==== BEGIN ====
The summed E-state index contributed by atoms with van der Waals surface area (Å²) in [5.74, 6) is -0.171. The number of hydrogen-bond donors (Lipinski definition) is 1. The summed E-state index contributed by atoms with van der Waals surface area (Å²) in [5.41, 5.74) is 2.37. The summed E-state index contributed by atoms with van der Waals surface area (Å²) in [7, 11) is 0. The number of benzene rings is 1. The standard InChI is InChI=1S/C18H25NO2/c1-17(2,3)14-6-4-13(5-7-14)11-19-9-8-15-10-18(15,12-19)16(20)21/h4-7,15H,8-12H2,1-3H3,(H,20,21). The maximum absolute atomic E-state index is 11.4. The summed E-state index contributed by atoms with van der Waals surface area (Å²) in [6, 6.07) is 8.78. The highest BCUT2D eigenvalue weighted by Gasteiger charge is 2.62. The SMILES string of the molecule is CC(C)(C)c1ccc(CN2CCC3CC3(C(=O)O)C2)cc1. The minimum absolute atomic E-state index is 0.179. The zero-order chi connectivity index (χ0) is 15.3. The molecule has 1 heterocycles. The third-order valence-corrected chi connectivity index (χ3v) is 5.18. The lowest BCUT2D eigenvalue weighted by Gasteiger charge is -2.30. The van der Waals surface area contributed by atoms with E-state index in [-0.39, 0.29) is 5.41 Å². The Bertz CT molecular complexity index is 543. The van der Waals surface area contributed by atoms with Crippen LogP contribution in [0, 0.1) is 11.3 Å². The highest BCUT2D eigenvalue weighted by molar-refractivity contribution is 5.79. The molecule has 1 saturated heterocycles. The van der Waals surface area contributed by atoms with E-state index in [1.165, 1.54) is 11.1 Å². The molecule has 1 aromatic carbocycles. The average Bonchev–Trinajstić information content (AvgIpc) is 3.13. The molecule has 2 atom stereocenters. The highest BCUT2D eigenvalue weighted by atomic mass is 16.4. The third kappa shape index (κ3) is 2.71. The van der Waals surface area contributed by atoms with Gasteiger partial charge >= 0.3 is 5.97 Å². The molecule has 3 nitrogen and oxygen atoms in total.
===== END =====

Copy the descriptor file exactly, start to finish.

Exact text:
The summed E-state index contributed by atoms with van der Waals surface area (Å²) in [5.74, 6) is -0.171. The number of hydrogen-bond donors (Lipinski definition) is 1. The summed E-state index contributed by atoms with van der Waals surface area (Å²) in [5.41, 5.74) is 2.37. The summed E-state index contributed by atoms with van der Waals surface area (Å²) in [7, 11) is 0. The number of benzene rings is 1. The standard InChI is InChI=1S/C18H25NO2/c1-17(2,3)14-6-4-13(5-7-14)11-19-9-8-15-10-18(15,12-19)16(20)21/h4-7,15H,8-12H2,1-3H3,(H,20,21). The maximum absolute atomic E-state index is 11.4. The summed E-state index contributed by atoms with van der Waals surface area (Å²) in [6, 6.07) is 8.78. The highest BCUT2D eigenvalue weighted by Gasteiger charge is 2.62. The SMILES string of the molecule is CC(C)(C)c1ccc(CN2CCC3CC3(C(=O)O)C2)cc1. The minimum absolute atomic E-state index is 0.179. The zero-order chi connectivity index (χ0) is 15.3. The molecule has 1 heterocycles. The third-order valence-corrected chi connectivity index (χ3v) is 5.18. The lowest BCUT2D eigenvalue weighted by Gasteiger charge is -2.30. The van der Waals surface area contributed by atoms with E-state index in [-0.39, 0.29) is 5.41 Å². The Bertz CT molecular complexity index is 543. The van der Waals surface area contributed by atoms with Crippen LogP contribution in [0, 0.1) is 11.3 Å². The highest BCUT2D eigenvalue weighted by molar-refractivity contribution is 5.79. The molecule has 1 saturated heterocycles. The van der Waals surface area contributed by atoms with E-state index in [1.165, 1.54) is 11.1 Å². The molecule has 1 aromatic carbocycles. The average Bonchev–Trinajstić information content (AvgIpc) is 3.13. The molecule has 2 atom stereocenters. The highest BCUT2D eigenvalue weighted by atomic mass is 16.4. The third kappa shape index (κ3) is 2.71. The van der Waals surface area contributed by atoms with Gasteiger partial charge >= 0.3 is 5.97 Å². The molecule has 3 nitrogen and oxygen atoms in total.